Man sentenced to 90 years for non-violent drug offense released, meets grandchildren

Richard DeLisi's sentence is among one of the longest ever handed down for a non-violent crime involving marijuana. But the Polk County man who was serving 90 years is now a free man.

Cheers from loved ones could be heard as the 72-year-old took his first steps outside of the confines of the South Bay Correctional Facility in Palm Beach County.

"It's beyond wonderful. All I can do is thank God for what happened to me," DeLisi said.

DeLisi was released Tuesday. It was a major victory for the organization the Last Prisoner's Project, which took on his case in June. Since then, his legal team has been pressuring the state for an early release.

"I'm happy to be out and enjoy my family and all my loved ones and friends who have stuck with me all that time. I went from a two-man cell and a day room to the world again and it happened so fast," DeLisi said.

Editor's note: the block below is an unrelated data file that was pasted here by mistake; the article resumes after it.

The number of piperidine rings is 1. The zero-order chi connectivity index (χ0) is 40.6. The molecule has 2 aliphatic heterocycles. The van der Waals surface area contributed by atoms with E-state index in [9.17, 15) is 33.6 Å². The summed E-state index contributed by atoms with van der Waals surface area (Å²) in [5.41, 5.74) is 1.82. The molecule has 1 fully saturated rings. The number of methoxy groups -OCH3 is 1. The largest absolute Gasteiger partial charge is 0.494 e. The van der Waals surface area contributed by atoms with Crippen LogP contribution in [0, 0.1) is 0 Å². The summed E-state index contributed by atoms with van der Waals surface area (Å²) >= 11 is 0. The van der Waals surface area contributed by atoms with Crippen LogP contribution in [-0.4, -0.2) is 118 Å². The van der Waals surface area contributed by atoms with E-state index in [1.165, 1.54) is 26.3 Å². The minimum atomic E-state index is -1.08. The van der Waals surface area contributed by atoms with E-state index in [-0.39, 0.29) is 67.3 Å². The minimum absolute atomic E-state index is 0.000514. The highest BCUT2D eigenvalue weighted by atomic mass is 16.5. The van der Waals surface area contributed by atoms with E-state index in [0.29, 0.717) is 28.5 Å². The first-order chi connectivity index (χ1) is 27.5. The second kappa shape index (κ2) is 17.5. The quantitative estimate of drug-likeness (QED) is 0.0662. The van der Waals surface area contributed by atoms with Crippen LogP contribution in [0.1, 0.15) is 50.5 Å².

In 1989, DeLisi and his brother were convicted on non-violent drug trafficking charges and sentenced to 90 years. They had planned to fly a plane loaded with marijuana into Polk County.

Now, more than 30 years later, legal marijuana is one of the fastest-growing industries in the county. It's why the Last Prisoner's Project took on DeLisi's case. The organization is made up of cannabis industry leaders and criminal justice advocates who are focused on freeing prisoners serving lengthy sentences for marijuana offenses.

"I believe if we are specifically talking about cannabis offenses, it's wrong for there to be a flourishing industry who ignores those who built it," DeLisi's lead attorney Chiara Juster said.

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For DeLisi, getting out meant getting the chance to meet his grandkids for the very first time, including his youngest 1-year-old Aya.

"It touched me in a way that -- I've been touched like that before -- but this was a very intense type of situation," DeLisi said.

Going forward, DeLisi plans to advocate for sentence reform and hopes to help others like him find the same freedom. Most of all, he says, his strong faith is what got him through.

"God is my savior. If I didn't change the way I was thinking and doing things back then, I wouldn't be talking to you right now," he added.

LINK: To learn more about the Last Prisoner's Project, visit